On Friday 29th January 1886 the ‘Herts and Cambs Reporter’ reports on a most enjoyable concert evening held in the old school.
CONCERT. – On Friday, 15th inst., a concert was given in the Schoolroom. The programme was as follows: – Part I, duet, pianoforte, “War March,” Miss M. Leachman and Mr W. Beavan (Saffron Walden); song, “The Little Hero,” Mr. G.H.W. Leachman; sonata, violin, “Schubert,” Mr. W. Beavan; duet, “O, wert thou in the cold blast.” members of the choir; recitation, “Mrs. Caudle,” Master E.C. Leachman; Chinese song, Mr. W.Beavan; glee, “The Bells of St. Michael’s tower.” members of the choir; reading, “Nainby Painby,” Rev. E. Leachman. Part II: duet, pianoforte, “Sleigh Bells,” Misses L. and J.M. Leachman; song, “Cork leg,” Mr.E. H.W. Leachman; glee, “The gipsy’s life is a joyous life,” members of the choir; solo, violin, “Berecuese,” Mr W. Beavan; glee, “Good night,” members of the choir; solo pianoforte, “Les Zephyrs,” Mr. W. Beavan; God save the Queen.” The unpropitious weather interfered with the attendance, but those who had ventured forth were well repaid for their pains, and showed their delight with the fare provided for them. Mr. Leachman was encored in his song; the members of the choir receiving a similar compliment. Master Leachman’s recitation was loudly applauded, as also was the Rev. E. Leachman’s reading. His rendering of “Nainby Painby” convulsed all present with laughter. Mr. W. Beavan’s “Chinese song” fairly “Brought down the house,” he being compelled to appear again. The Misses Leachman were obliged to repeat their duet, “Sleigh Bells.” Mr. W. Beavan received an ovation for his violin playing. He was deservedly encored in each of his solos and was well accompanied by Miss M. Leachman. His pianoforte playing was also very much admired. The National Anthem brought a most enjoyable evening to a close.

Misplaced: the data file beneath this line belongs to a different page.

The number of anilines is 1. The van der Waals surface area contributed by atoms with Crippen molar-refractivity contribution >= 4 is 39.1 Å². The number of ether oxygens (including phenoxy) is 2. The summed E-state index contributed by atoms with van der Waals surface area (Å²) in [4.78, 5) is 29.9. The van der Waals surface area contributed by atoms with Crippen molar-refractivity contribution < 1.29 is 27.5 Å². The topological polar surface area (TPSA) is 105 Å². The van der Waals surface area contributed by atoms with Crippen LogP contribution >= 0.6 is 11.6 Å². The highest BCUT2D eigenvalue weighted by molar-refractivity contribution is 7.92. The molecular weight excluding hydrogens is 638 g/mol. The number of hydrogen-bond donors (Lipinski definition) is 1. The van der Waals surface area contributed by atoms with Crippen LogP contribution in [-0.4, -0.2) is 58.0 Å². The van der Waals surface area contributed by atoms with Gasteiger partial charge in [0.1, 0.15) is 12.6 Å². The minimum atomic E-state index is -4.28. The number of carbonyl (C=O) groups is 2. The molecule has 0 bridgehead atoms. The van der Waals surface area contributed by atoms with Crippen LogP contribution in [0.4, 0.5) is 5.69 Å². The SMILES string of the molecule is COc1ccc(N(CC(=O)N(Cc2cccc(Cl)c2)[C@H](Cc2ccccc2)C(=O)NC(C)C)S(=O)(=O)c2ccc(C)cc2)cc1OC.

The Library of Birmingham has a wonderful range of old music titles similar to the items heard at the concert above on their website. The image above comes from the cover for the music of ‘The gipsy’s life is a joyous life’.
According to Mr Google the word Glee is as follows: one definition of glee is “open delight or pleasure.” The word is also used to refer to an unaccompanied part song for three or more voices, which are usually male and include a countertenor. This kind of song was popular in the 18th century. And you can hear an early recording (although not as early as the 1880s!) of The Bells of St Michael’s Tower here:
Rev. Leachman was the vicar at Chrishall from 1881 to 1887.
Article Credit: https://www.britishnewspaperarchive.co.uk